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Evita

Eva Duarte was born in 1919 in rural Argentina. Her family was the illegitimate family of her father, Juan Duarte. When Eva was only five years old, her father returned to his legitimate family leaving Eva, her four siblings and her mother in poverty. Tired of living with almost nothing, Eva moved to Buenos Aires to pursue her dream of becoming an actress. At first, Eva lived in run-down places and only found work playing minimal parts on radio shows. However, after years of love affairs with famous actors and producers, Eva finally got a job at the radio station Radio Belgrana. It was while working there that she met her future husband Juan Perón at a benefit in 1944.

In 1946, Perón was elected president of Argentina with the help of Eva. With her radio experience, she was able to hold the attention of those who would listen. When Eva spoke, she spoke with the voice of a leader, a leader that the people of Argentina could relate to. Because of this, Eva bridged the gap between the common people and power and in a sense, helped unify Argentina. She brought together the lower class peoples, the descamisados.

Unlike others before her, Eva acknowledged the existence of poverty and victimization of the poor. This won her the adoration of the descamisados and the name Evita. In 1948, Evita established the Eva Perón Foundation. This foundation employed 14,000 workers, built 12 hospitals and helped support the construction of affordable housing throughout the country. To the descamisados, Evita was a saint. She saved them from years of oppression and gave them a voice.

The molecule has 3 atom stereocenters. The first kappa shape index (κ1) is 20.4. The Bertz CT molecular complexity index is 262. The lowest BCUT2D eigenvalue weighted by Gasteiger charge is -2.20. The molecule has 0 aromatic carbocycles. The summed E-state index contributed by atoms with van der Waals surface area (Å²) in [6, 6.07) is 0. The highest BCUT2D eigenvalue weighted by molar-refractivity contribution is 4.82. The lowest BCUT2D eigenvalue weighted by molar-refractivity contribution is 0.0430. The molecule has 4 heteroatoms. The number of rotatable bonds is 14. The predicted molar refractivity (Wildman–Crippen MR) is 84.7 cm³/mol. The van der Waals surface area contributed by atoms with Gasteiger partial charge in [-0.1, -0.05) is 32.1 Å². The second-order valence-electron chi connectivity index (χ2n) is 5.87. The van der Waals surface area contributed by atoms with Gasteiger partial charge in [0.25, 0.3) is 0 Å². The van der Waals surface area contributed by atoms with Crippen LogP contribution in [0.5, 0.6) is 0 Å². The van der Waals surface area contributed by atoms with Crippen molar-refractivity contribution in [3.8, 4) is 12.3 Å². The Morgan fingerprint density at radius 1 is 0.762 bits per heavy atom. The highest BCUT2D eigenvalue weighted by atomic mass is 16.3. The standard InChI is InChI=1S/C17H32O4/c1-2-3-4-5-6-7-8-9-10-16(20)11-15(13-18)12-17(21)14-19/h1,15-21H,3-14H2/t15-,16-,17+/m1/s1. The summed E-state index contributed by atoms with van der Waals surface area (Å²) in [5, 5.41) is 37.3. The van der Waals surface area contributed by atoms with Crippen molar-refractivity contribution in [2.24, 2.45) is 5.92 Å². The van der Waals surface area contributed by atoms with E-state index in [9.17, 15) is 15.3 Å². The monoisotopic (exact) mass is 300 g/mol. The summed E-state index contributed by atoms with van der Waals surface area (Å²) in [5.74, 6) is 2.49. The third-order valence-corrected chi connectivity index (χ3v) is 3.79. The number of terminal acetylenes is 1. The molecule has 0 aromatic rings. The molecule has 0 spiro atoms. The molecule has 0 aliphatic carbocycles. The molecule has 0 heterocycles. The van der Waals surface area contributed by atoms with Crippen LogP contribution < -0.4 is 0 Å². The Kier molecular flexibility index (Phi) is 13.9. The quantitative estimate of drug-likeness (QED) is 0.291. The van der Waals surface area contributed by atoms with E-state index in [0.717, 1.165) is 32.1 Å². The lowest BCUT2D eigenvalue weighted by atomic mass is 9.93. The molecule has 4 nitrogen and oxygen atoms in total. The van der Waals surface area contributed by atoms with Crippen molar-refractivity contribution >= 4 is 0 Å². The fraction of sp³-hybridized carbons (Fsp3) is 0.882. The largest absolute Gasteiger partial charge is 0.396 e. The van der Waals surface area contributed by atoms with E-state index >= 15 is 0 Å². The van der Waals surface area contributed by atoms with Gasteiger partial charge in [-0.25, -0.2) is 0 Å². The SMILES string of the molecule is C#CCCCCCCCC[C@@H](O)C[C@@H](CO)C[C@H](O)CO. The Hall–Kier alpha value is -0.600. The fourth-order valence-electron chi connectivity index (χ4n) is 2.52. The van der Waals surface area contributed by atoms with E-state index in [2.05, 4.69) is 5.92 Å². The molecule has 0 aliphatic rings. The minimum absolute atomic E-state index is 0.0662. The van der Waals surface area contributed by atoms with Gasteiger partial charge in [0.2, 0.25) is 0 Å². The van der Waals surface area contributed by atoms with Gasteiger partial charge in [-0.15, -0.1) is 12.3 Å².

Throughout Latin American history, a fight for the rights of those at the bottom of the socioeconomic pyramid is a reoccurring deal. This can be seen anywhere between Túpac Amaru's rebellion in the 18th century to today with leaders like Evo Morales and Hugo Chavez looking to improve the lives of the poor. Evita was so successful in unifying and helping the poor, but she must also be credited for her huge impact on Latin America as a woman. Not only did Evita give a voice to the poor, but also to women. Since Evita's death in 1952, women have risen to positions of power in Latin America such as Dilma Rousseff, current President of Brazil.

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